You’ve seen it. Maybe you’ve experienced it…mindlessly walking up and down the aisles of a parking lot, hand held high, furiously clicking the alarm button, in search of your ever-elusive car. Maybe you’re just stressed out you think, or have too much on your plate these days.
Sometimes there’s a biological reason for your forgetfulness and confusion however…especially if you’ve reached middle age.
Could it be brain fog?
In the U.S., approximately 40 million women are currently in the phase of life, known as menopause. For females, the hormone estrogen begins to naturally decline in the middle years, generally at least 2 years prior to the actual cessation of the menstrual period. Serum concentrations of the primary circulating estrogens, estradiol and estrone eventually stabilize to just a fraction of their former levels present in the reproductive years.
According to the Journal of Neuroscience, a study conducted through Brigham and Women’s Hospital, Massachusetts General Hospital andHarvard Medical School supports findings that link menopause to the unofficially named condition, “brain fog”, where memory and cognitive function appear to suffer. The reason for the decline in cerebral activity related to learning and retention points to estradiol, a form of estrogen produced by the ovaries.
In test after test, researchers found that women with lower levels of the powerful hormone performed worse on memory function assessments. Many of the 200 women studied had more difficulty processing new information, remembering short-term details and forgetting basic instructions. Verbal recall suffered as well.
Based on another research study conducted through the University ofRochester Medical Center and the University of Illinois, Chicago, women in their late 40’s and 50’s suffered cognitive challenges related to the menopause transition. Of particular importance were the findings associated with “working memory” and the ability to learn and retain new information,as well as the capacity to focus over time, when a complex task required attention to detail for several hours.
A Seattle Midlife Women’s Health Study further validates midlife brain fog when 60% of women aged 33 to 55 reported perceived unfavorable changesin cognitive function also. These included difficulty with word and numberrecall, losing household items, trouble concentrating, and forgetting eventsand appointments. Research conducted in early postmenopausal women (mean age 52) leads scientists to believe that estrogen’s effects on the brainchemical, serotonin may be key in understanding the relationship betweencognitive symptoms and the menopause transition as a whole.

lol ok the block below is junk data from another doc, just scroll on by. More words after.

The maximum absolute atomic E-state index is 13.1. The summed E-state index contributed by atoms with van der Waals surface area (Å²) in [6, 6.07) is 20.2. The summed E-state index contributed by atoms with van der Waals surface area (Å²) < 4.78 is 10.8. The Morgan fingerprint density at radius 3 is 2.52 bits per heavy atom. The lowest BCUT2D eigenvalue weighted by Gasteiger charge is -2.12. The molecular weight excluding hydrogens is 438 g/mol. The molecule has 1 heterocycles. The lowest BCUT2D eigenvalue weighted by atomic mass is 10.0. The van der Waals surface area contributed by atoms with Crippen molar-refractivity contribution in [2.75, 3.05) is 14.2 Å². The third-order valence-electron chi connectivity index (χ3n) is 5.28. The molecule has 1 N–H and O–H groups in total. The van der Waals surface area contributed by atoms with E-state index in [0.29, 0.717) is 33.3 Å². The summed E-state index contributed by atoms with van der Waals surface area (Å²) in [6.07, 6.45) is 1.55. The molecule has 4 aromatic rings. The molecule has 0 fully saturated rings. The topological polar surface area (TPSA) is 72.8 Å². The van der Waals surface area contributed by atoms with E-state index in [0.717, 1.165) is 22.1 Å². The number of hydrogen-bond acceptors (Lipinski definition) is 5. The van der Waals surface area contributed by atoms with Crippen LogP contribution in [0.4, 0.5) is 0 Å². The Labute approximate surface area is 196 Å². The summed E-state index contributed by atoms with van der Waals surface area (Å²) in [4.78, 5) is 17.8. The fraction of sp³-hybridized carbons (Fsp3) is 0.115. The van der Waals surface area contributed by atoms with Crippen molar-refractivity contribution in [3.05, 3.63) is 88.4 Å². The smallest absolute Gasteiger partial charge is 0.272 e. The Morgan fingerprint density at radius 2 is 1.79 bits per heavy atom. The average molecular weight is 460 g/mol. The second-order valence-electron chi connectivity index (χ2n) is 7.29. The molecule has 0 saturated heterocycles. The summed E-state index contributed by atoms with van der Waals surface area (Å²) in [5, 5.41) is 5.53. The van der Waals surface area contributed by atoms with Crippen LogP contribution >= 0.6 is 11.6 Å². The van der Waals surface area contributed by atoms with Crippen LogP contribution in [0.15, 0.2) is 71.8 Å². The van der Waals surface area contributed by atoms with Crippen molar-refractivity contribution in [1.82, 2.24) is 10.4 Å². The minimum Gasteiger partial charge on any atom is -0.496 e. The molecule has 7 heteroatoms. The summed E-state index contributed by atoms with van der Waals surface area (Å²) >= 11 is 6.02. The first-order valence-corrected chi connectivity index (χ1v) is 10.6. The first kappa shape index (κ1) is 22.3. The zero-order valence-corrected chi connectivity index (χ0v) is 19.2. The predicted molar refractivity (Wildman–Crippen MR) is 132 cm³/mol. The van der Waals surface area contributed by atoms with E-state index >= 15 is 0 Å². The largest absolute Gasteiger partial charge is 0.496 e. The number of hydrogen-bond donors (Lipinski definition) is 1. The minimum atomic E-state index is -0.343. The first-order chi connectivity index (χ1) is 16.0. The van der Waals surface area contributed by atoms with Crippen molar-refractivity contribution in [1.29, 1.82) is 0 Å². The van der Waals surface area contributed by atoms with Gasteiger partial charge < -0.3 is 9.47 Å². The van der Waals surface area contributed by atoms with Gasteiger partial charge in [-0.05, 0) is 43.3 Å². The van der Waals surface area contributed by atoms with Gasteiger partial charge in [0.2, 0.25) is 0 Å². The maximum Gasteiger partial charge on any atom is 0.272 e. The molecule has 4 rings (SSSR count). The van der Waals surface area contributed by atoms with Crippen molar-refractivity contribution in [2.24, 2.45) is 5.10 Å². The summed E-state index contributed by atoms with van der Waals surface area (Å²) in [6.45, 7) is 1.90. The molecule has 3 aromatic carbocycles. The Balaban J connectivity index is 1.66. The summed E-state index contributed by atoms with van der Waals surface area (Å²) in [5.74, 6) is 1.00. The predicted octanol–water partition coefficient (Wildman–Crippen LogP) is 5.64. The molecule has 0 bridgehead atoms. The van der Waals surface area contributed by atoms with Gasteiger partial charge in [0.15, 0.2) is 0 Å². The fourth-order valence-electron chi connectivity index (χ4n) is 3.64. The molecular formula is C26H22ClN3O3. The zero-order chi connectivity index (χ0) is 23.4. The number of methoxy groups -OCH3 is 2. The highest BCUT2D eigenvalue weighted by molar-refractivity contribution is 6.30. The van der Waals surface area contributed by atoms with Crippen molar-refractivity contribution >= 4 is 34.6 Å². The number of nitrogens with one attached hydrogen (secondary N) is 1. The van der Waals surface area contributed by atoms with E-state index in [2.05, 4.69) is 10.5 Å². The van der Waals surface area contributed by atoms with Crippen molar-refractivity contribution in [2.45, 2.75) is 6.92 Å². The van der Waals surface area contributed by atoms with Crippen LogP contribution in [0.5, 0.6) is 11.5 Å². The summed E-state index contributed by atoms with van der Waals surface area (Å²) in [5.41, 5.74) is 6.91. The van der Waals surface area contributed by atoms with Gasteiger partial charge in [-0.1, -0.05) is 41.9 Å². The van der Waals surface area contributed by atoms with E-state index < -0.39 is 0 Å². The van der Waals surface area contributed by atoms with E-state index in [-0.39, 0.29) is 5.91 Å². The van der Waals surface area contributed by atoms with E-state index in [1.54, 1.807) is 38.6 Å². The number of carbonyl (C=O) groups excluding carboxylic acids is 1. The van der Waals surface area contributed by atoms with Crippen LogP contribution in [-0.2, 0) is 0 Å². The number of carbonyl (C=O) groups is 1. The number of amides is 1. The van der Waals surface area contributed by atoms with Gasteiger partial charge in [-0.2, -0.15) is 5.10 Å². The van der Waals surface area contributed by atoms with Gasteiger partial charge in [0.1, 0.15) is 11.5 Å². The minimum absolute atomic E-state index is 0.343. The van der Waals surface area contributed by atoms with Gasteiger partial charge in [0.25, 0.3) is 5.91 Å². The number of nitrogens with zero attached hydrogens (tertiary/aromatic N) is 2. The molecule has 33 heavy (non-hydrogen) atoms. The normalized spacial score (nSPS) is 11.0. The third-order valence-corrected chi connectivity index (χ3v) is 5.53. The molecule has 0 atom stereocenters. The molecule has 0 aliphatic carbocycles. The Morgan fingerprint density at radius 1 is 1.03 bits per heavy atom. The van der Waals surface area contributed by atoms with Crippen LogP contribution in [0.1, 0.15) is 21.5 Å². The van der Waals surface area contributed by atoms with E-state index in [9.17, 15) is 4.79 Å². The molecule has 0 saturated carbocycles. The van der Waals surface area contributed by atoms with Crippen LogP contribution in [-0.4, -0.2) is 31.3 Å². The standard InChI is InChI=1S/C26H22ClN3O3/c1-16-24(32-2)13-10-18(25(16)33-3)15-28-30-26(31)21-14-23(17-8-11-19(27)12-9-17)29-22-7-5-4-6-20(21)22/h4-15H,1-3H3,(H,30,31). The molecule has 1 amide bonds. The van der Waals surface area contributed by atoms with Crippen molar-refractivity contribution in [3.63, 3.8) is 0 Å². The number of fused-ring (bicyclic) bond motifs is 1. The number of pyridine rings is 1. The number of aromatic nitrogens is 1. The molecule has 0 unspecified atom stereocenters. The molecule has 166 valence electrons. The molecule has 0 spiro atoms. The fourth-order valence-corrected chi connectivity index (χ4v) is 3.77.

Brain Fog in Men and Andropause
Women in midlife are not the only ones affected by hormonal changes however. Many middle-aged men suffer memory loss, foggy thinking, and difficulty concentrating as well. Sometimes an underlying health problem is to blame and medical intervention may be necessary. Tens of thousands of men suffer in silence however, with a hormone imbalance that can be corrected.
The term “andropause” refers to a collection of symptoms some men experience in midlife, as a result of gradual declining testosterone levels. At this time, many men begin to exhibit signs of low libido, fatigue, loss of muscle tone and strength and may become moody or short-tempered. Brain fog is also a symptom of andropause. The reason for this points to decreasing levels of testosterone which help regulate the stress hormone,cortisol. This, in turn affects neurotransmitters in the brain causing momentary memory lapses for some.
Symptoms of brain fog include a number of other features as well, including:
- Difficulties with concentration
- Short-term memory loss/forgetfulness
- Mild depression/low motivation
- Insomnia/nighttime waking
- Low motivation to exercise
Reasons For Brain Fog
Beyond hormonal imbalances, research also links the following factors or conditions with brain fog:
- High levels of inflammation in the body
- Poor diet
- Lack of sleep
- Nutrient deficiencies
- Food allergies
- Gluten intolerance
- Brain chemical imbalance
- Low thyroid function
- Adrenal insufficiency
- Chronic fatigue syndrome
Natural Treatment for Brain Fog—What Can Be Done?
Balance Hormones Naturally